Greg Mesch, CEO of CityFibre, points out that “while introducing price discounts to bind its wholesale customers and damage emerging competition, BT is… significantly increasing prices for millions of its retail consumers.”

Though inflation is falling, affordability will remain an issue; as noted by Ofcom, even back in 2020, nearly 20% of households were struggling with bills for connectivity services. Can telcos make their services more equitable while protecting their own falling revenues?

Smart cities

The worldwide smart city market is expected to grow to $301 billion by 2032, up from $121 billion in revenue this year.

Cities such as Helsinki, Zurich and New York are increasingly being recognised this year for their smart credentials, but it’s Shanghai that’s taken the crown as the leading smart city for 2023 according to Juniper Research, citing its “strong deployment of 5G, and its use of innovative technologies including digital twins.”

Meanwhile, representatives from South Korea are scheduled to visit Poland for discussions with Ukrainian officials regarding the implementation of smart city projects as part of Ukraine’s reconstruction following the war. Prior to Russia’s invasion, Ukraine had been pursuing smart city projects in Lviv and Zaporizhzhia to improve local transport and rejuvenate municipal infrastructure. These developments, if implemented, could prove vital to the regeneration of the war-torn nation in the coming years.

Beyond simply providing cables and connections, telcos can be key drivers of smart city research and development from data analytics to digital twins; in May, Telecom Italia signed an agreement with the National Research Council of Italy (CNR) to jointly develop digital tools for local authorities.

As more and more cities introduce smart functionalities, the risks of increasingly digital urban life are becoming apparent to governments and legislators. This month, a consortium of intelligence agencies published a Best Practices for Smart Cities guide to steer city planners through the inherent security risks of smart cities, ensure that residents’ data remains protected, and “unlock the benefits of smart, internet-connected infrastructure in a safe and secure way.”

Key to managing and monetising these smart city services is flexible and scalable BSS/OSS, supporting complex service orchestration, billing, and payments; in March, our Account Development Director revealed all in an insightful Q&A on the smart city project we are doing with Nokia for Egypt’s new Administrative Capital for Urban Development (ACUD), servicing millions of retail and wholesale customers in this new 700km2 development located 60km east of Cairo.

Open APIs

CSPs and vendors from across the telecoms industry have been in a certification arms race to affirm their commitment to wider industry standards and verify that they remain compliant.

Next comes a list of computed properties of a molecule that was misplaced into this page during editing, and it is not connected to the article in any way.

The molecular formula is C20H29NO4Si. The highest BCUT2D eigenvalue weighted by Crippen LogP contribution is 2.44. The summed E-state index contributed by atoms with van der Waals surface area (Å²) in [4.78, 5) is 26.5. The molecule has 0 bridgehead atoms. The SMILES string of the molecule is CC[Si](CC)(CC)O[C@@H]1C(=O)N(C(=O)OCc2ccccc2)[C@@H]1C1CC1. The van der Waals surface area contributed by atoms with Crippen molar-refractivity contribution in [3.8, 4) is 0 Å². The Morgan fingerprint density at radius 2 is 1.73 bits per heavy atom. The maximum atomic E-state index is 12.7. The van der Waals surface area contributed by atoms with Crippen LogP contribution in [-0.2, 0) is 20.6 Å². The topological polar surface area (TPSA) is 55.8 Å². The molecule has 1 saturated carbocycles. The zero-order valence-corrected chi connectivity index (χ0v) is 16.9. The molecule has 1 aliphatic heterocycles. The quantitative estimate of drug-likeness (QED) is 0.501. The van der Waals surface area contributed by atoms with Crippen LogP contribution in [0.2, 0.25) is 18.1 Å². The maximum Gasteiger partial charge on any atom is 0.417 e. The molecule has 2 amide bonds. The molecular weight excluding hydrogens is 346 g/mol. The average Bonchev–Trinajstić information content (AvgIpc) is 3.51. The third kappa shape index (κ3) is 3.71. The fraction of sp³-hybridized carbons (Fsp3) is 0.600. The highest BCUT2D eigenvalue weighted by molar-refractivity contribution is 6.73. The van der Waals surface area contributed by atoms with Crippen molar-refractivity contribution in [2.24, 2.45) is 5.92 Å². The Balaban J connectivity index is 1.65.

The GSMA, earlier this year, launched its GSMA Open Gateway scheme, in partnership with 21 major network operators, a framework of universal APIs for operators and developers promising “a paradigm shift in the way the telecoms industry designs and delivers services in an API economy world.”

Telus became the first North American CSP to obtain Running on ODA status from TM Forum, and the fourth worldwide following Axiata, Jio, and Vodafone.

While the telecoms industry is embracing open standards, the next step on this journey is monetising these APIs to better realise the value of investment in their network assets and open up new revenue streams. However, let’s hope they don’t follow the lead of Twitter and Reddit, who have sought to monetise their own APIs with disastrous results for other websites and their reputations among users.

Under Elon Musk’s regime and desperate to drum up some extra revenue, Twitter paywalled its previously-free API in April, which allowed users to create automated tweeting bots, or to extract and analyse data from the platform.
This decision cut off many long-standing third-party Twitter clients, and ended up breaking many parts of Twitter itself, eventually forcing the company to offer free access to some automated accounts, such as those providing transport and weather alerts.

Reddit, meanwhile, is pushing ahead with charging for access to its API, with one third-party developer warning it would cost them $20 million a year to continue using its API. As a result, many third-party apps have decided to shut down, and thousands of the site’s subreddits have “gone dark” in protest.

You can rest assured that Cerillion remains committed to open standards and responsible monetisation of services, having recently completed its first “real-world certifications” for TM Forum Open APIs, with its customer Neos Networks.


The global market for eSIMs is expected to increase to $16.3 billion by 2027, driven by strong sales of eSIM-enabled devices, such as the iPhone 14, which launched late last year in the US as the firm’s first eSIM-only handset.

Though not the first eSIM-only device on the market, as an industry trendsetter, Apple’s decision to ditch the tiny plastic card will have a knock-on effect for other manufacturers designing their upcoming devices.

The next iPhone in the UK and Europe could be eSIM-only in the not-too-distant future, but this isn’t stopping CSPs from already launching eSIM services. For example, Lyca Mobile has recently become one of the first MVNOs to launch an eSIM service for its UK customers, joining the four major mobile networks – EE, O2, Three, and Vodafone.

Beyond mobile handsets, the release of the GSMA’s new technical specification for eSIMs in May now provides enhanced management of IoT devices, simplifying the remote provisioning and management of low-power devices. By the end of compliance testing later this year, it will introduce a simpler and cheaper integration and management of millions and millions of devices.

Meanwhile, the return of roaming fees for UK customers has created an opening for eSIM providers, and Wizz Air has wasted no time in seizing the opportunity, partnering with eSIM Go to launch a data bundle for passengers travelling to destinations across the globe.

By the end of 2023, we’ll see further advancements in global eSIM interoperability, enabling travellers to connect to even more local networks and thereby sidestepping roaming charges.